Watch Your Mouth

Salisbury Post- May 7, 2016

How do we do that? Yes, how do we watch our mouth? That would involve seeing our

mouth with our eyes. Tricky.

Here are a few more ‘word’ quotes:

*You may have to eat those words. Have you ever had to eat your words? I have. Not

very tasty, to say the least.

*If you can’t say something nice about someone, don’t say anything at all. If you walk

into a roomful of people and no one is talking, that may be what is going on in there….

*Don’t let your mouth work faster than your mind. Hmmm…. that may take practice.

*Everyone is wise until he speaks. There is definitely some truth in that.

*The difference between an ‘almost’ right word and the right word is like the difference

between a lightning bug and lightning. Choose words very carefully.

*A tongue has no bones, but it is strong enough to break a heart. No bones, but 8

muscles that work overtime.

*Among my most prized possessions are words I have never spoken. I find it hard to

‘hold’ my tongue, but am proud of myself when I do.

*Teach your tongue to say, “I don’t know.” I should use this advice more often.

*Sticks and stones may break my bones, but words can never hurt me. I beg to differ.

Words do hurt. So, let’s just throw out this adage that is now 154 years old. Oh, wait a

minute! I really should not have made a negative remark about a famous and very old

quote. I take those words back.

There are around 6,900 languages. The largest dictionary has over 400,000 words. We

speak somewhere between 7,000-20,000 words a day. The article I read with this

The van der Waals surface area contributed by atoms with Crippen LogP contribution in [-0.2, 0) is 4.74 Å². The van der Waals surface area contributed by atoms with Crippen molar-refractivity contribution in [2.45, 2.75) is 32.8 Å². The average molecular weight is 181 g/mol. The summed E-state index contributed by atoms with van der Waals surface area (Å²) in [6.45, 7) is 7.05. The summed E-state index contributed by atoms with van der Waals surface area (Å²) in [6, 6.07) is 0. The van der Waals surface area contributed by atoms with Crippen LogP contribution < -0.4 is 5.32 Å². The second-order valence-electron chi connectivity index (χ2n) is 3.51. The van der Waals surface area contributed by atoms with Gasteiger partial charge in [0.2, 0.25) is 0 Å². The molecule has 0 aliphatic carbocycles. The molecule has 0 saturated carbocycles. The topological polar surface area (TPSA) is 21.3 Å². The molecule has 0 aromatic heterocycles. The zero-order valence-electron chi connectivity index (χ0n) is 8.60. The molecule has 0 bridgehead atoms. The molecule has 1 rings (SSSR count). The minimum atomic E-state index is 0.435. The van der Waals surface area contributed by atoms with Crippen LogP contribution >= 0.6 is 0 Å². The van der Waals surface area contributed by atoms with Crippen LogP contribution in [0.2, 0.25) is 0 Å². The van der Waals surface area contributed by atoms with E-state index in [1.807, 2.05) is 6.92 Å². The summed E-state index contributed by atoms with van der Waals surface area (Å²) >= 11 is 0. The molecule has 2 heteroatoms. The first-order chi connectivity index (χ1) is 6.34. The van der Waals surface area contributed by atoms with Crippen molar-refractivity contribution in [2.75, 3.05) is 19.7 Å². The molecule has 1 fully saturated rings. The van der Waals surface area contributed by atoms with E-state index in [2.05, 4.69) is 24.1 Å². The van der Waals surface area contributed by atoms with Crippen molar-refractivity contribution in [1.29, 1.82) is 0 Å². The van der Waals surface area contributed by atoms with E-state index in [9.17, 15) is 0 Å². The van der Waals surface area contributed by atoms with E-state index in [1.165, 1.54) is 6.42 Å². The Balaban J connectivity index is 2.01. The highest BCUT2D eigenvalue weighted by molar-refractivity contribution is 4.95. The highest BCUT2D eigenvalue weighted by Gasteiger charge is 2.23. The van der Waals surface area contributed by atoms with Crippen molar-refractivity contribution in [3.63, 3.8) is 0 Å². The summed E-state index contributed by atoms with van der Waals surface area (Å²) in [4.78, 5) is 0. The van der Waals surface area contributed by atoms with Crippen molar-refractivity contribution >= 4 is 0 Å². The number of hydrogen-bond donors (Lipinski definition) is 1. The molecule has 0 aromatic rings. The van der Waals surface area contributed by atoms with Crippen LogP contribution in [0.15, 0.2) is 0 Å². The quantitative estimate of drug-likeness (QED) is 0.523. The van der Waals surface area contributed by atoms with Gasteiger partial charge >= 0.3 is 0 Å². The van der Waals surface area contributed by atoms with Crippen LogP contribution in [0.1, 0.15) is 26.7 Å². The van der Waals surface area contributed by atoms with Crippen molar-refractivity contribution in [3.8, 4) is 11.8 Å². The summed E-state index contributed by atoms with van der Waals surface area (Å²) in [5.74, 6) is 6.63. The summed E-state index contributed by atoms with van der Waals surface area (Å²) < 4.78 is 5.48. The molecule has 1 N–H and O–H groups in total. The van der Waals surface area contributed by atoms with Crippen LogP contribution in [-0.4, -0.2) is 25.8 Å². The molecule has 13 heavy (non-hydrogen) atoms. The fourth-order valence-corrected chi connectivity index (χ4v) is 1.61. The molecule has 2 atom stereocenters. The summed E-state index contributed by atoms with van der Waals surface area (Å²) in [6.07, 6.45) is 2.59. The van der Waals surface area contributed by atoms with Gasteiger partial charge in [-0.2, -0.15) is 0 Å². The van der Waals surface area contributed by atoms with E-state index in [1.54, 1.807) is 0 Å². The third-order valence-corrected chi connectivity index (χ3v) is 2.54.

information stated that this was discovered while trying to prove that women talk more

than men. If that is true, perhaps men need to listen the first time, so we won’t have to

keep repeating ourselves. Sorry. I take those words back, too.

Did I just waste a good newspaper column space on some unimportant words? I don’t

think so.The Bible makes 100+ references to the power of words and the tongue, so it is

an important topic. Some personal favorites: Ephesians 4:32 - Be kind to one another.

Colossians 4:6 - Let your speech be always with grace. Proverbs 16:24 - Pleasant

words are as a honeycomb, sweet to the soul, and health to the bones.

We all need to be reminded: Our. Words. Have. Power.

I am sorry. I love you. I believe in you. I forgive you. Will you forgive me? You can do it.

May I help you? You are right. I trust you. How was your day? I am so proud of you. I

can tell you worked hard on that.You are really special. I was wrong. You did a great

job. Do not worry about it. Thank you. Let me do that for you.

Just a sampling, but you get the idea. Words calm. Words challenge. Words comfort.

Words connect. Words cheer. Words confirm. Words. Change. Us. Choose. Them.

Carefully.

Maya Angelou, a poet who is well known for her autobiographical writings, beautifully

stated: “Try to be a rainbow in someone’s cloud.” There are a lot of people with clouds

hovering over them - and no rainbow in sight. Let’s grab our dictionaries (dictionary.com

will suffice) and start finding encouraging and positive words to empower others to see

that rainbow!

Ready? Go for it!

Oh, one more thing: I love you… thank you for reading my column.

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